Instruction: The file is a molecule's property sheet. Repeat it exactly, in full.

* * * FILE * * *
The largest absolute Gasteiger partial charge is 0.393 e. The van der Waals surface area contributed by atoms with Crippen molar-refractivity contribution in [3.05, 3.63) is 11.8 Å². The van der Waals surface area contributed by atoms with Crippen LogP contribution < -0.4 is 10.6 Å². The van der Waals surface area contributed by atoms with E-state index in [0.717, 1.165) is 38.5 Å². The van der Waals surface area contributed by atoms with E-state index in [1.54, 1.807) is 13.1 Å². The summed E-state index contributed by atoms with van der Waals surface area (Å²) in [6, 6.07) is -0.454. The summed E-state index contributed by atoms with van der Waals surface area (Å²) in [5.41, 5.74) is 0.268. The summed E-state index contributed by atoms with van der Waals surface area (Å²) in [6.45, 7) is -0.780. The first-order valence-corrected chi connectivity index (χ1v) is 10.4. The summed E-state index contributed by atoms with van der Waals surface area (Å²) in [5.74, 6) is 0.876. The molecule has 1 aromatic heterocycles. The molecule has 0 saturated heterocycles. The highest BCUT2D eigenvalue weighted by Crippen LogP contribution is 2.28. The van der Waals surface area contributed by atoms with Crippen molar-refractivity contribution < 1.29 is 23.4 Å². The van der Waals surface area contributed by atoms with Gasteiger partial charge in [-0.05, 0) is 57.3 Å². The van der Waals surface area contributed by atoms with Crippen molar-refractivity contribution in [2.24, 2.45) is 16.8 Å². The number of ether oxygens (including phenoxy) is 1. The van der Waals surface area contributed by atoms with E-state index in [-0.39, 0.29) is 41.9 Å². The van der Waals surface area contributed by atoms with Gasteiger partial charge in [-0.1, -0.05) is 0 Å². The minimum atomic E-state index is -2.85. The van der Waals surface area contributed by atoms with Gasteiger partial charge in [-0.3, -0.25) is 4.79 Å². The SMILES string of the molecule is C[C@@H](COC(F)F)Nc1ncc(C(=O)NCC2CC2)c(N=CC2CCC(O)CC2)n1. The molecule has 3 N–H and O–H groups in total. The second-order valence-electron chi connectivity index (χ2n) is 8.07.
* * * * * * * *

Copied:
The largest absolute Gasteiger partial charge is 0.393 e. The van der Waals surface area contributed by atoms with Crippen molar-refractivity contribution in [3.05, 3.63) is 11.8 Å². The van der Waals surface area contributed by atoms with Crippen LogP contribution < -0.4 is 10.6 Å². The van der Waals surface area contributed by atoms with E-state index in [0.717, 1.165) is 38.5 Å². The van der Waals surface area contributed by atoms with E-state index in [1.54, 1.807) is 13.1 Å². The summed E-state index contributed by atoms with van der Waals surface area (Å²) in [6, 6.07) is -0.454. The summed E-state index contributed by atoms with van der Waals surface area (Å²) in [5.41, 5.74) is 0.268. The summed E-state index contributed by atoms with van der Waals surface area (Å²) in [6.45, 7) is -0.780. The first-order valence-corrected chi connectivity index (χ1v) is 10.4. The summed E-state index contributed by atoms with van der Waals surface area (Å²) in [5.74, 6) is 0.876. The molecule has 1 aromatic heterocycles. The molecule has 0 saturated heterocycles. The highest BCUT2D eigenvalue weighted by Crippen LogP contribution is 2.28. The van der Waals surface area contributed by atoms with Crippen molar-refractivity contribution < 1.29 is 23.4 Å². The van der Waals surface area contributed by atoms with Gasteiger partial charge in [-0.05, 0) is 57.3 Å². The van der Waals surface area contributed by atoms with Crippen molar-refractivity contribution in [2.24, 2.45) is 16.8 Å². The number of ether oxygens (including phenoxy) is 1. The van der Waals surface area contributed by atoms with E-state index in [-0.39, 0.29) is 41.9 Å². The van der Waals surface area contributed by atoms with Gasteiger partial charge in [-0.1, -0.05) is 0 Å². The minimum atomic E-state index is -2.85. The van der Waals surface area contributed by atoms with Gasteiger partial charge in [-0.3, -0.25) is 4.79 Å². The SMILES string of the molecule is C[C@@H](COC(F)F)Nc1ncc(C(=O)NCC2CC2)c(N=CC2CCC(O)CC2)n1. The molecule has 3 N–H and O–H groups in total. The second-order valence-electron chi connectivity index (χ2n) is 8.07.